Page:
Obviously you can’t eliminate Islamic – any effort to do that would end up yielding crimes against humanity on the scale of the holocaust. But the authoritarian dictators can’t stay in power with the new technology and demands from young people — youth often with very modern tastes — rising up. Half the Arab world is under 23 years old. It’s a new generation which won’t except the crony authoritarianism of the past. So we have to let history play itself out. Just as the US would have found all Americans uniting against a foreign power who might have attacked in 1795 claiming slavery was evil and they wanted to eliminate it, cultures change slowly and over time. If we try to impose our values on a culture, it won’t work. It will breed rebellion and dissent — and strengthen the extremists. Just as the West went through horrors to get to where we are (and we still have a lot to learn), so too must the Islamic and post-Ottoman Arab worlds. We can help — but treating them as enemies and rejecting Islamic parties (not all of whom are extremist) out of hand because they don’t hold up western values would be self-defeating and hypocritical.

    • @scotterb “The west modernized with things like the holocaust, world wars, colonialism and ideologies like Communism. The West has been more violent and aggressive than the Islamic world through history. Yet we are a great civilization, with more to be proud of than to be ashamed of. That’s just how history develops.”

      You keep promising that the Arab Spring is a positive move, that “modernization” is taking hold and that, eventually, women’s rights are just around the corner. But I think that under any theocratic rule by an Islamic political party, women’s rights will always be “in the future”.

      The West has been great due to the Enlightenment. The Islamic world has yet to go through a cultural enlightenment.

      “Obviously you can’t eliminate Islamic – any effort to do that would end up yielding crimes against humanity on the scale of the holocaust. … If we try to impose our values on a culture, it won’t work … We can help — but treating them as enemies and rejecting Islamic parties (not all of whom are extremist) out of hand because they don’t hold up western values would be self-defeating and hypocritical.”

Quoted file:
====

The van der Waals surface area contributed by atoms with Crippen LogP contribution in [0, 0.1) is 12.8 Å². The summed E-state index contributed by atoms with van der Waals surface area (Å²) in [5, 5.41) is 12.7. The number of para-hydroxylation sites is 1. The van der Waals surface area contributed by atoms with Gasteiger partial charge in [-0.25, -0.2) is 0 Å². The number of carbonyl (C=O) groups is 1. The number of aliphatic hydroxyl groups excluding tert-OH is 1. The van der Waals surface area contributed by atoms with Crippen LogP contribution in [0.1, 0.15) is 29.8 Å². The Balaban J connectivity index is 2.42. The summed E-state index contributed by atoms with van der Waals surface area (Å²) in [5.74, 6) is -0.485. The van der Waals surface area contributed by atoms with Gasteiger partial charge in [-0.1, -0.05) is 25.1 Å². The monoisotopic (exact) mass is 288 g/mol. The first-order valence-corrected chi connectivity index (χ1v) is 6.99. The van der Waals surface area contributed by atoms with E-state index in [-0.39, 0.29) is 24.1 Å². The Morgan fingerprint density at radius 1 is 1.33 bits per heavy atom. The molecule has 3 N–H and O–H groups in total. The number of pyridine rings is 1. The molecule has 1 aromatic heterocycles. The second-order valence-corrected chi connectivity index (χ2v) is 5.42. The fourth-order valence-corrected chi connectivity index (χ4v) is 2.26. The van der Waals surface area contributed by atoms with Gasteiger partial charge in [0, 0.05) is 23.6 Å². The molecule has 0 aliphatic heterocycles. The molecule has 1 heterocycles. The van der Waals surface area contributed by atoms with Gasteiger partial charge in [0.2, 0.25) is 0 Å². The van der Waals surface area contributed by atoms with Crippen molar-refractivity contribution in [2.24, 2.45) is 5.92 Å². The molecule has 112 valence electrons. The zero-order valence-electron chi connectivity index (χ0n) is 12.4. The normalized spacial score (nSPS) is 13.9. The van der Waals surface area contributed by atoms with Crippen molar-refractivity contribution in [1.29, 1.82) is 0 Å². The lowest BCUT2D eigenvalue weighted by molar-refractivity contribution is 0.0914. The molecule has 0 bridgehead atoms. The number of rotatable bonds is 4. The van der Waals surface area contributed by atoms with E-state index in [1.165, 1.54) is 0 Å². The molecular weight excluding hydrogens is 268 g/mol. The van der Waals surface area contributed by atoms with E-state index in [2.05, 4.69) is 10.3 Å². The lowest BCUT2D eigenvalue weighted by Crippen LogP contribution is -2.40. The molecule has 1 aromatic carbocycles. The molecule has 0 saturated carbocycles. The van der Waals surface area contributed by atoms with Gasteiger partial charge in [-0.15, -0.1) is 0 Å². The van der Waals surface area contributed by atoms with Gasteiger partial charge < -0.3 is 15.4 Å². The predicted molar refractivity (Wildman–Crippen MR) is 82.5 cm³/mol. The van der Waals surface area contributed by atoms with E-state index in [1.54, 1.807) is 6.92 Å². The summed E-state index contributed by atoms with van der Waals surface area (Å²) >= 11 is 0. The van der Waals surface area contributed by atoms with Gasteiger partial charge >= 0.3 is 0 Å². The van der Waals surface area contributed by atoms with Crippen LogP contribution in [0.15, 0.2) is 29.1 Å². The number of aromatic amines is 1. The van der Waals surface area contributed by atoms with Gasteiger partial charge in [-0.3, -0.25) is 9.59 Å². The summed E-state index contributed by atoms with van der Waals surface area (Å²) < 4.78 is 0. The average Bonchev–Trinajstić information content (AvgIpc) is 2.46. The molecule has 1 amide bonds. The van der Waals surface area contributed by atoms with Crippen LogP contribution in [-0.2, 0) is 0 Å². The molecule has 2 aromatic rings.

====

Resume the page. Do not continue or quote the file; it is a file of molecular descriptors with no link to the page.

You’re offering a false dilemma. I’m anti-war, anti-interventionist. I don’t want to meddle in their affairs.

      My objections to your comments is that you are making exceptionally optimistic projections in the face of overwhelming contradictory evidence.

      • @myweeklycrime I think it’s a good thing because change to the region is inevitable; when scum like Gaddafi fall, I can’t shed a tear. When the corrupt despots of the region no longer can run their states like organized criminal gangs, that’s good. When Assad looks like he might finally bite the dust, that’s very good. But my comments probably sound more optimistic than they are because I’m trying to counter what appears to be engrained pessimism, so perhaps I over reacted. There can be a lot of violence, backsliding and tough times as they go through the transition. This is something that will take at least a generation, not just years. But I think that if we accept it as a virtually inevitable event in the region — the youth rising up against corrupt dictators — then we won’t be on the wrong side of history (helping fol like Assad and Gaddafi) and can maybe play a positive role. Anti-interventionism is important, I think, the worst then we can do is try to shape their future.

        I’m actually more conservative on this in the Burkean sense, when he objected to the French revolution and its willingness to cast aside tradition, religion and custom in favor of “pure reason.” He realized that cultures change slowly and efforts to radically alter them can lead to chaos. I don’t believe the Arab world will modernize in a western sense any time soon, and their path may take awhile, and they still have to deal with the extremists. I think in some ways Bin Laden was fighting against the French revolution, fighting against change coming to the region. But somehow I think change is inevitable — but you’re right to criticize too much optimism. That was the mistake of progressives in Burke’s day, and their optimistic joy about the French revolution…and we know where that went! But change ultimately did come to Europe.

michael kors outlet michael kors handbags outlet michael kors factory outlet